The long term goal of this study is to prevent work-related musculoskeletal disorders associated with physically demanding activities through the adoption of an ergonomics intervention. The adoption was considered a process that involves multiple stages of behavioral change towards intervention use based on the Stages of Change Model. Factors believed to affect an individual's adoption stage were examined for their positive impact as a facilitator or negative impact as a barrier. The current study was conducted in the context of health care workers' adoption of a lifting device. The aims of this study were to (1) develop a survey instrument that could be used to assess adoption stages of a lifting device and categorize the barriers and facilitators, (2) identify key factors that differentiate between stages and (3) develop adoption models that classify an individual's adoption stage based upon that individual's response to selected factors.
This study used a survey instrument to assess individuals' adoption stages and to assess factors that potentially affect individuals at each adoption stage in specific resident-handling situations where a lifting device with a full-body sling is recommended to use by The National Institute for Occupational Safety and Health. These situations include the following: Situation 1 represented the transfer of a non-cooperative resident that was able to partially bear weight, Situation 2 represented the transfer of a cooperative resident unable to bear weight, and Situation 3 focused on repositioning a patient. Survey data were collected from 297 healthcare professionals in 12 skilled nursing facilities. Based on reported frequency of use and intention to use a lift device, an individual was classified as a full adopter, partial adopter, trial user, contemplator, pre-contemplator, or non-adopter.
The results indicate that the distribution of adoption stages varies by resident-handling situation. In Situation 1, participants were evenly distributed over the adoption stages. In Situation 2, a majority of participants were identified as full adopters. In Situation 3, a majority of participants were pre-contemplators with no intention of lift use.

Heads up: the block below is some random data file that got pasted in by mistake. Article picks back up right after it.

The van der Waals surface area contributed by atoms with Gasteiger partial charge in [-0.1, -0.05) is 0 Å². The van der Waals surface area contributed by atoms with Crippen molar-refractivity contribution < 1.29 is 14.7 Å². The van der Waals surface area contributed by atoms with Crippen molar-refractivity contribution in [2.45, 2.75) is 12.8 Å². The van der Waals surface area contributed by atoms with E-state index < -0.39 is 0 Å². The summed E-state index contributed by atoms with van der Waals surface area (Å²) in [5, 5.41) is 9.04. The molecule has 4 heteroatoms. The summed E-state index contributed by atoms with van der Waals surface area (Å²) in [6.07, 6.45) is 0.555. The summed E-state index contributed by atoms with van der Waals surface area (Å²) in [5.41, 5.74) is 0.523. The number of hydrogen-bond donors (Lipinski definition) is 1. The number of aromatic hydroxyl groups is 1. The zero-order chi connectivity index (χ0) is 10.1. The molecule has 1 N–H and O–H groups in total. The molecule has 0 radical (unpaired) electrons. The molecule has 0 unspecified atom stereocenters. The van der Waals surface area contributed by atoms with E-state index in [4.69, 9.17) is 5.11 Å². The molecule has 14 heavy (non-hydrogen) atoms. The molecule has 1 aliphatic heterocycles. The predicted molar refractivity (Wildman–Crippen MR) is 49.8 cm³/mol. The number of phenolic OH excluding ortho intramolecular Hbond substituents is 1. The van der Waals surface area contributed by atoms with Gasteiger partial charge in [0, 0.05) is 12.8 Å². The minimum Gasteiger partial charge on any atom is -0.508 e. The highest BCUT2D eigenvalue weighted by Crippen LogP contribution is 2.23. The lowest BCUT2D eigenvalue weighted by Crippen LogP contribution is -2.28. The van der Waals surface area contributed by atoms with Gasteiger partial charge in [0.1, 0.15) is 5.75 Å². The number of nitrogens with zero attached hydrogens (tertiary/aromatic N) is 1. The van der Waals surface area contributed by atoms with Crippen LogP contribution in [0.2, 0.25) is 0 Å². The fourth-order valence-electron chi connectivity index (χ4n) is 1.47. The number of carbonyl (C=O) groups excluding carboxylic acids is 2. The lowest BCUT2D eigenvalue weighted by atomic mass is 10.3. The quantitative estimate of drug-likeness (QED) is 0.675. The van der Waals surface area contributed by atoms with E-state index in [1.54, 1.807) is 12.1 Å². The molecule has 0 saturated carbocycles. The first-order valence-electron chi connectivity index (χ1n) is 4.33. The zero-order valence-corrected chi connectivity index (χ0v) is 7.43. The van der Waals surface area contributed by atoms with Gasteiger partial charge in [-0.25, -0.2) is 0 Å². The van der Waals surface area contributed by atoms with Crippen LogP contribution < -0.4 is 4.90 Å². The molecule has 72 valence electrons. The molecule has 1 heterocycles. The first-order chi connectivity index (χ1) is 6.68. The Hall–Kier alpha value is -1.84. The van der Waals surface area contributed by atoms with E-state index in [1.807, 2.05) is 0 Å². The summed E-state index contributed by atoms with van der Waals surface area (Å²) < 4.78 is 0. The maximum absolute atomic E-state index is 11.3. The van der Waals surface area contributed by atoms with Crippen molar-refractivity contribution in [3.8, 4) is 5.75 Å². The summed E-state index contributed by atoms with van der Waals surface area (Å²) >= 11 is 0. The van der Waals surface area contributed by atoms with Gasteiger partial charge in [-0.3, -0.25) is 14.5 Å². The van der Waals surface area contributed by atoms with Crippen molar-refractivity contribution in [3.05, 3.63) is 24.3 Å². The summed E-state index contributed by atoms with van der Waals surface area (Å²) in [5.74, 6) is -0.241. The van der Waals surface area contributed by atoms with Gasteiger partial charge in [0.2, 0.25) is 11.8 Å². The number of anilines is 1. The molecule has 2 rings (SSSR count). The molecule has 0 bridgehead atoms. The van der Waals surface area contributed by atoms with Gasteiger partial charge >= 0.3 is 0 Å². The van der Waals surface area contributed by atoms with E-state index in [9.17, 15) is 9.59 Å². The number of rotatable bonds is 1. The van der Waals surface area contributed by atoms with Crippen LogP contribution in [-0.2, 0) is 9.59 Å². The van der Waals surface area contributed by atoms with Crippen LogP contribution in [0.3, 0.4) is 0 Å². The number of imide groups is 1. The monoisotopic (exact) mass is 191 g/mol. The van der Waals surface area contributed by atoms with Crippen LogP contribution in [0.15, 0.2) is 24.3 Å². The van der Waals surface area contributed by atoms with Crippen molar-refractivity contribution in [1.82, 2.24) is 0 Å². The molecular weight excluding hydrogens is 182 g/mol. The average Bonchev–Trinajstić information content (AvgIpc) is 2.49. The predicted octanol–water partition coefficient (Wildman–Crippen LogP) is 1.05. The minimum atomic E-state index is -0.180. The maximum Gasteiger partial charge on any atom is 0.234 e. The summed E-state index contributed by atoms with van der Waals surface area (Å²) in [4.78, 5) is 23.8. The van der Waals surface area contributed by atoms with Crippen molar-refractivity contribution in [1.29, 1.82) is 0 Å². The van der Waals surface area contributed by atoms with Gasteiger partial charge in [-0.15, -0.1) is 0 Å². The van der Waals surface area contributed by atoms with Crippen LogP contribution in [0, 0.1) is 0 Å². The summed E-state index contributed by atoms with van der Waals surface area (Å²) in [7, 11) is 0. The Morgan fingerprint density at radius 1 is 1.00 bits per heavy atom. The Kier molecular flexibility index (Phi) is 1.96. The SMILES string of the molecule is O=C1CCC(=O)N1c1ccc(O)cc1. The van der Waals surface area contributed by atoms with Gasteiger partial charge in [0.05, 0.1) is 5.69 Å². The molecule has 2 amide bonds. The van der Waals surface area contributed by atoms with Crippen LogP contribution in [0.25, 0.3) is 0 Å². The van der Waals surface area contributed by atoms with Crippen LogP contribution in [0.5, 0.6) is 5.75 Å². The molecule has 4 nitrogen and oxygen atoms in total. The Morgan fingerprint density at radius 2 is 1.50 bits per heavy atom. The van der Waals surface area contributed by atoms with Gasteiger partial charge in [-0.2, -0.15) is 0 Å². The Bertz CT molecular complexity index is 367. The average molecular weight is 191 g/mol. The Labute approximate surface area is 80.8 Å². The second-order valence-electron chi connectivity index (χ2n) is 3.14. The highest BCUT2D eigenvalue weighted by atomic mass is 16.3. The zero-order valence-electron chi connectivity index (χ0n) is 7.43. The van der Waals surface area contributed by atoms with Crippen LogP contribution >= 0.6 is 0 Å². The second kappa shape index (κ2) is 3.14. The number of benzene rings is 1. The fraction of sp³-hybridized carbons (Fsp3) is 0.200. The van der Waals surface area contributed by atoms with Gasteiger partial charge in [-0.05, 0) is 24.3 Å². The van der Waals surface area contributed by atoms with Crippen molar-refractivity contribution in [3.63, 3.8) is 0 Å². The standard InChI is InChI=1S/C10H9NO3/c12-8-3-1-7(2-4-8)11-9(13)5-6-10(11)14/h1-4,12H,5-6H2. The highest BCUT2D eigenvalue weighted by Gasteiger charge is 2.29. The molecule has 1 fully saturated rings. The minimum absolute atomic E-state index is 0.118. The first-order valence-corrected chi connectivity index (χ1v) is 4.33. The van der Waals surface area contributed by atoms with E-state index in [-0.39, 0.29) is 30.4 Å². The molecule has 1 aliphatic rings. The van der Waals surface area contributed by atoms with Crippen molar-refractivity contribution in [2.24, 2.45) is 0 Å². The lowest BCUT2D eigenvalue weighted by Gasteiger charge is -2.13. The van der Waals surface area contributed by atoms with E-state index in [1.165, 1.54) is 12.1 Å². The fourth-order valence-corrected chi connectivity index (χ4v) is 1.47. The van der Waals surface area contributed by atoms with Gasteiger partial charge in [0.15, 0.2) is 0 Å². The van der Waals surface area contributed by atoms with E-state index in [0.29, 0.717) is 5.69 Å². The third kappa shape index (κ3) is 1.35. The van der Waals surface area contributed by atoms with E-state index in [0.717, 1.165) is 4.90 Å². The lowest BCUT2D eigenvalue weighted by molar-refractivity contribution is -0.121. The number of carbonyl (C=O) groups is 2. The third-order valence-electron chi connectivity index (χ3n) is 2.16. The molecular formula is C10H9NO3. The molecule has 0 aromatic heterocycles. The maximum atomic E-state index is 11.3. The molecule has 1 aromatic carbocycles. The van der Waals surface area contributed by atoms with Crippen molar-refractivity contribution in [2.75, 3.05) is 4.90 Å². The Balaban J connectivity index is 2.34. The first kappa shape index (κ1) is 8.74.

A frequency analysis of survey responses indicated that participants' endorsement of factors varied by adoption stage and by situation. In Situations 1 and 2, in comparison to partial adopters and trial users (the PT group), full adopters agreed more with multiple categories of facilitators, including organizational facilitators, colleague behaviors, perceived ergonomic advantages, and how residents would benefit from device use. Barriers affecting the PT group were their perceived physical capability for manual transfer and availability of other, preferred transferring methods. In Situation 1, the PT group (in comparison to contemplators) endorsed the facilitators of personal safety concern, colleague support, and perceived benefits of lift use to a resident. Contemplators were affected by the barriers of resident safety concerns and a conflict between lift use and resident therapy regime. Conversely, in Situation 3, results from a comparison between contemplators and pre-contemplators were demonstrated with multiple categories of facilitators perceived by contemplators.
In Situation 1, a discriminant function analyses and a frequency analysis demonstrated consistent results. The predictor that exhibited the greatest effect on differentiating full adopters from the PT group was a combination of physical capability for manual transfer and preference of other transferring methods rather than a lifting device (for the PT group), followed by protocol of lift use and managerial encouragement (for the full adopters). Predictors that exhibited at least moderate effect on differentiating the PT group from contemplators were colleague support (for the PT group) and a combination of concern for resident safety and difficulty in putting a sling under a resident (for the contemplators). A model that differentiated between contemplators and pre-contemplator indicated that the strongest predictor for contemplators was concern for personal safety. In Situations 2 and 3, the adopter group (including full and partial adopters) was differentiated from non-users. The smoothness of resident-handling tasks was a common predictor endorsed by the adopters, while the perception of physical capability for manual transfer and preference of other transferring method rather than lift use were indicated as barriers of non-users (contemplators and pre-contemplators).
In conclusion, this study demonstrated the applicability of the Stages of Change Model in illuminating the adoption process of a lifting device. Quantitative approaches were used to indicate key facilitators and barriers in order to classify adoption stages. Overall, the acceptance of manual transfer was a prevalent barrier, while positive attitudes toward lift use appeared to be formed by the combined effect of multiple facilitators.